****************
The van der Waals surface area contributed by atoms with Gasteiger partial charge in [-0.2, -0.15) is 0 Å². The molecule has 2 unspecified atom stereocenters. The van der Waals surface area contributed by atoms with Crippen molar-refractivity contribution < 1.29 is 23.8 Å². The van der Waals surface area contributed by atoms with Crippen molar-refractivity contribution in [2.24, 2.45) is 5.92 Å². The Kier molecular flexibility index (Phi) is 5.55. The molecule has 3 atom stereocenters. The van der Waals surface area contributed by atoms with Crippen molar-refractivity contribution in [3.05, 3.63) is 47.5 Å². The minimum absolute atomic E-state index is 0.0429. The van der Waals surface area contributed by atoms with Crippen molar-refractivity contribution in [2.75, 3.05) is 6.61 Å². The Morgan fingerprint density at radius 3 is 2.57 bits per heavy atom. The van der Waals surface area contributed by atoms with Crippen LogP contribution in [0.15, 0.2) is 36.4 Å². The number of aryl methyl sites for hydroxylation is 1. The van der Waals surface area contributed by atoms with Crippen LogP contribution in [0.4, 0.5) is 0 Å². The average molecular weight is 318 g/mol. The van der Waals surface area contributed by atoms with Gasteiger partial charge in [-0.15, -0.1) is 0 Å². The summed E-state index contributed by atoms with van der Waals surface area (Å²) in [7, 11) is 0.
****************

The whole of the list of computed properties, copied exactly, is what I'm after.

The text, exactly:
The van der Waals surface area contributed by atoms with Gasteiger partial charge in [-0.2, -0.15) is 0 Å². The molecule has 2 unspecified atom stereocenters. The van der Waals surface area contributed by atoms with Crippen molar-refractivity contribution < 1.29 is 23.8 Å². The van der Waals surface area contributed by atoms with Crippen molar-refractivity contribution in [2.24, 2.45) is 5.92 Å². The Kier molecular flexibility index (Phi) is 5.55. The molecule has 3 atom stereocenters. The van der Waals surface area contributed by atoms with Crippen molar-refractivity contribution in [3.05, 3.63) is 47.5 Å². The minimum absolute atomic E-state index is 0.0429. The van der Waals surface area contributed by atoms with Crippen molar-refractivity contribution in [2.75, 3.05) is 6.61 Å². The Morgan fingerprint density at radius 3 is 2.57 bits per heavy atom. The van der Waals surface area contributed by atoms with Crippen LogP contribution in [0.15, 0.2) is 36.4 Å². The number of aryl methyl sites for hydroxylation is 1. The van der Waals surface area contributed by atoms with Crippen LogP contribution in [0.4, 0.5) is 0 Å². The average molecular weight is 318 g/mol. The van der Waals surface area contributed by atoms with Gasteiger partial charge in [-0.15, -0.1) is 0 Å². The summed E-state index contributed by atoms with van der Waals surface area (Å²) in [7, 11) is 0.